Most countries have government-owned businesses which may be part owned or fully owned by the government. A government-owned corporation, state-owned company, state enterprise, publicly-owned corporation, government business enterprise, or parastatal is a legal entity created by a government to undertake commercial activities on behalf of its owner, the government. Their legal status varies from being a part of government into stock companies with a state as a regular stockholder. There is no standard definition of a government-owned corporation (GOC) or state-owned enterprise (SOE), although the two terms can be used interchangeably. The defining characteristics are that they have a distinct legal form and they are established to operate in commercial affairs. While they may also have public policy objectives, GOCs should be differentiated from other forms of government agencies or state entities established to pursue purely non-financial objectives that have no need or goal of satisfying the shareholders with return on their investment through price increase or dividends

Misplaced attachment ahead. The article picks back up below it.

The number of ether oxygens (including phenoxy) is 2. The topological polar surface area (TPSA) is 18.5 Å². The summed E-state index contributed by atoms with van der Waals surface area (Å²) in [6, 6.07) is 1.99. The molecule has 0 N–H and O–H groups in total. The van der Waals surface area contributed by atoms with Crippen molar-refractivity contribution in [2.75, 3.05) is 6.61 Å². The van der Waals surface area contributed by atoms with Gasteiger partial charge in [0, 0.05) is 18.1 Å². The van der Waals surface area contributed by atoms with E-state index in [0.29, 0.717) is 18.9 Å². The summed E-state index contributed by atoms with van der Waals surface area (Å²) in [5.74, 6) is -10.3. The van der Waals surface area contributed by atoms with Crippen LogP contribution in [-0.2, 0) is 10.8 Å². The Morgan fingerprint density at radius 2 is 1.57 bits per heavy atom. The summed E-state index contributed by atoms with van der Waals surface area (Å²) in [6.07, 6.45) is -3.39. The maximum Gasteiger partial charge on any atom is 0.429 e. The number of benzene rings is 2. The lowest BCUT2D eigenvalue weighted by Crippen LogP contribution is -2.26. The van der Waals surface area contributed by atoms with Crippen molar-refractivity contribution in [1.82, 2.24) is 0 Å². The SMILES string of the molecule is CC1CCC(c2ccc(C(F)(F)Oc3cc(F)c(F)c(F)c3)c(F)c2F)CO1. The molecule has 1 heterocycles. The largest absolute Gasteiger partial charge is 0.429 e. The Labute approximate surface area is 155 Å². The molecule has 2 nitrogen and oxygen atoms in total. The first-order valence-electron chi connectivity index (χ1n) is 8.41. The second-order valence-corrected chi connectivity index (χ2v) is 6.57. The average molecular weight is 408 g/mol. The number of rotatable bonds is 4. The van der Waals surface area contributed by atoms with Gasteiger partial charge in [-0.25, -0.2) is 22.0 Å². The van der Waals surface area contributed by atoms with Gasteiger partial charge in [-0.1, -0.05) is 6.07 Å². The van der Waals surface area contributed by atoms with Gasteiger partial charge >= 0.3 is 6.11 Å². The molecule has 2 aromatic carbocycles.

In most OPEC countries, Organization of the Petroleum Exporting Countries, the governments own the oil companies operating on their soil. A notable example is the Saudi national oil company, Saudi Aramco, which the Saudi government bought in 1988 and changed its name from Arabian American Oil Company to Saudi Arabian Oil Company. The Saudi government also owns and operates Saudi Arabian Airlines, and owns 70 per cent of SABIC, Saudi Basic Industries Corporation, as well as many other companies. They are, however, being privatized gradually.
The government-sponsored enterprises (GSEs) are a group of financial services corporations created by the United States Congress. The United States GSEs are private corporations owned by their stockholders, rather than government-owned corporations. Their primary function is to generate profits for their stockholders, but they are structured and regulated by the US government to enhance the availability and reduce the cost of credit to targeted borrowing sectors.